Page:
Seminar on Inclusive Economies for Cities and Regions
July 9 @ 12:00 pm - 2:00 pm
Introduced by Karen Chapple, City and Regional Planning
Chris Benner, UC Santa Cruz: “Inclusive Economies: Conceptual, Measurement and Process Issues”
Incorporating insights from ecological economics, theories of social well-being, and concepts of pro-poor and inclusive growth, this talk will discuss insights from the application of a five-dimensional framework for analyzing and promoting more inclusive economies originally developed by the Rockefeller Foundation. Defining an inclusive economy as one that is equitable, participatory, growing, sustainable and stable, this initiative developed specific indicators that can be used to analyze progress towards more inclusive economies along these five dimensions at national and sub-national levels. Drawing on efforts to apply this framework at a sub-national scale in Colombia (cities), India (rural states) and South Africa (metropolitan regions), this talk will examine a range of theoretical and practical challenges of developing and applying this integrated framework across a range of contexts. With a particular focus on analyzing power relations and experiences of historically marginalized populations, this framework can be a useful tool for engaging a wide-range of stakeholders around processes to promote more inclusive economies.
Andy Pike, Newcastle University, UK: “Cities and Inclusive Growth”
In the wake of the crisis of 2008-09, recession, uneven recovery and the “Great Instability,” social and spatial inequalities have returned to the economic and political agenda internationally. The people and places “left behind” have become central to addressing the conundrum of rising economic nationalism and populism, and the legitimation crises convulsing governments across the world. The search is on for more “inclusive” forms of growth capable of sharing prosperity more widely in social and spatial terms and reducing or ameliorating disparities in economic and social conditions. Touching upon the pathology of contemporary capitalism, the ascendancy and definitions of “inclusive growth” are outlined as well as the relevance of the city/city-region scale and emergent critiques. Inclusive growth in practice is discussed illuminated by recent experiences in Scotland, Greater Manchester and a recent study for Joseph Rowntree Foundation on cities and demand-side policies for inclusive growth. The argument is that “inclusive growth” is an imperfect but workable concept for pragmatic utilization in efforts to bend the economy in more social directions and address social and spatial inequalities.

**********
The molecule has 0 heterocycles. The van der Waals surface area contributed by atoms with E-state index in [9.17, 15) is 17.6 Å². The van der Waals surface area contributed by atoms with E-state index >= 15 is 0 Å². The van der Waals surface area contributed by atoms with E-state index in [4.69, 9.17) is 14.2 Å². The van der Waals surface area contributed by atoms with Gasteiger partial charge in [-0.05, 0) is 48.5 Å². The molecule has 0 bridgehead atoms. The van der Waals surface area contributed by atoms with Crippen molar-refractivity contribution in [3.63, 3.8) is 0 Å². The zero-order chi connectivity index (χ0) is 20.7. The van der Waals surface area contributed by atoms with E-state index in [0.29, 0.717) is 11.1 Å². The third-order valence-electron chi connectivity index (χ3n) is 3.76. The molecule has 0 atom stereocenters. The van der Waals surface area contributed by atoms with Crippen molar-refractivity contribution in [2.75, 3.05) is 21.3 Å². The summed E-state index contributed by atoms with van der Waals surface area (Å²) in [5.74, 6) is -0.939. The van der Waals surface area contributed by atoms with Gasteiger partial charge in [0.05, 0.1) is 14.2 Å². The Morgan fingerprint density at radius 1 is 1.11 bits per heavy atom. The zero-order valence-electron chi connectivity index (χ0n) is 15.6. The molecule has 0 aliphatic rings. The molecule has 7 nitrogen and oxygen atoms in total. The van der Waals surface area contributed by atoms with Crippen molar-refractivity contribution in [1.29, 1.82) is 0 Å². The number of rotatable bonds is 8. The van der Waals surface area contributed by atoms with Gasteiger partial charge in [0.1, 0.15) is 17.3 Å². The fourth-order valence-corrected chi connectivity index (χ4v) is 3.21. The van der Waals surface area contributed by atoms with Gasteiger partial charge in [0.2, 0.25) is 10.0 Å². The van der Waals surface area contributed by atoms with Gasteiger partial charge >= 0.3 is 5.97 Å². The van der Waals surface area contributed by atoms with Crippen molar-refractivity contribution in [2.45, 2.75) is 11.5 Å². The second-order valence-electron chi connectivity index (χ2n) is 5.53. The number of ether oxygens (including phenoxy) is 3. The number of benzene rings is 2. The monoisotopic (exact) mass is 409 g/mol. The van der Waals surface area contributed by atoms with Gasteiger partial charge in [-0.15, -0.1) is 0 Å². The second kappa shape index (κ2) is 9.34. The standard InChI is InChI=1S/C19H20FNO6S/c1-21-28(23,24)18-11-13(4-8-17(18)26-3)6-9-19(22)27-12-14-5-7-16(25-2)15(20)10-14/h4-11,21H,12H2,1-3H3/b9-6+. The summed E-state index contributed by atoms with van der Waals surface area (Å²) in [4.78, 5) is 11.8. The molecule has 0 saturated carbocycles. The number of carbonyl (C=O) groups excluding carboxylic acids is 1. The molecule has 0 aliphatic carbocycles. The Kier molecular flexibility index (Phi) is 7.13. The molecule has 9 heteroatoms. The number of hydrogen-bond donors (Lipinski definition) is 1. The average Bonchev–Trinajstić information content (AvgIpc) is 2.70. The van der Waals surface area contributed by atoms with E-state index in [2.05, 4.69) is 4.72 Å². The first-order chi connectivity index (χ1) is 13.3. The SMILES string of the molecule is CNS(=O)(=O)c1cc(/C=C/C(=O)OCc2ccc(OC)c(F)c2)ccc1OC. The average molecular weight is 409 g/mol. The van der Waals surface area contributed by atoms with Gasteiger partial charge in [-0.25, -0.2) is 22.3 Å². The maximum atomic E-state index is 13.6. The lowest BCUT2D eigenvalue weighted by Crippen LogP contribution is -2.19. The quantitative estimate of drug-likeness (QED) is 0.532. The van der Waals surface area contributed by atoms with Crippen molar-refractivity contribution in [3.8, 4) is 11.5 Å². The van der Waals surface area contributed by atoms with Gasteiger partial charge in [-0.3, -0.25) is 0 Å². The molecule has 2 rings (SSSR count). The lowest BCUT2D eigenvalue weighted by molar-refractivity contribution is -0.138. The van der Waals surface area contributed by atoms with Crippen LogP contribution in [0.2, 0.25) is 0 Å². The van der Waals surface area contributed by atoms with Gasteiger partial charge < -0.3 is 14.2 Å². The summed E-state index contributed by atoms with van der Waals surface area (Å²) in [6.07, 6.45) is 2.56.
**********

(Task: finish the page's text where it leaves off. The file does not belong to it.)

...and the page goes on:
This event is organized by the UC Berkeley Department of City and Regional Planning and co-sponsored by the Institute for Research on Labor and Employment, the UC Berkeley Department of Geography, and the Haas Institute for a Fair and Inclusive Society.
Dr. Chris Benner is the Dorothy E. Everett Chair in Global Information and Social Entrepreneurship, Director of the Everett Program for Technology and Social Change, and a Professor of Environmental Studies and Sociology at the University of California, Santa Cruz. His research examines the relationships between technological change, regional development, and the structure of economic opportunity, focusing on regional labor markets and the transformation of work and employment. He has authored or co-authored six books and more that 70 journal articles, chapters and research reports. His most significant books include: Equity, Growth and Community (2015), which examines diversity and dynamics of regional knowledge communities, and their relationship to social equity and economic growth; Just Growth (2012) which helps uncover the subtle and detailed processes, policies and institutional arrangement that help explain how certain regions around the country have been able to consistently link prosperity and inclusion; This Could Be The Start of Something Big (2009) which examines new regional movements around community development, policy initiatives, and social movement organizing; and Work in the New Economy (2002), an examination of the transformation of work and employment in the information economy. He received his Ph.D. in City and Regional Planning from the University of California, Berkeley.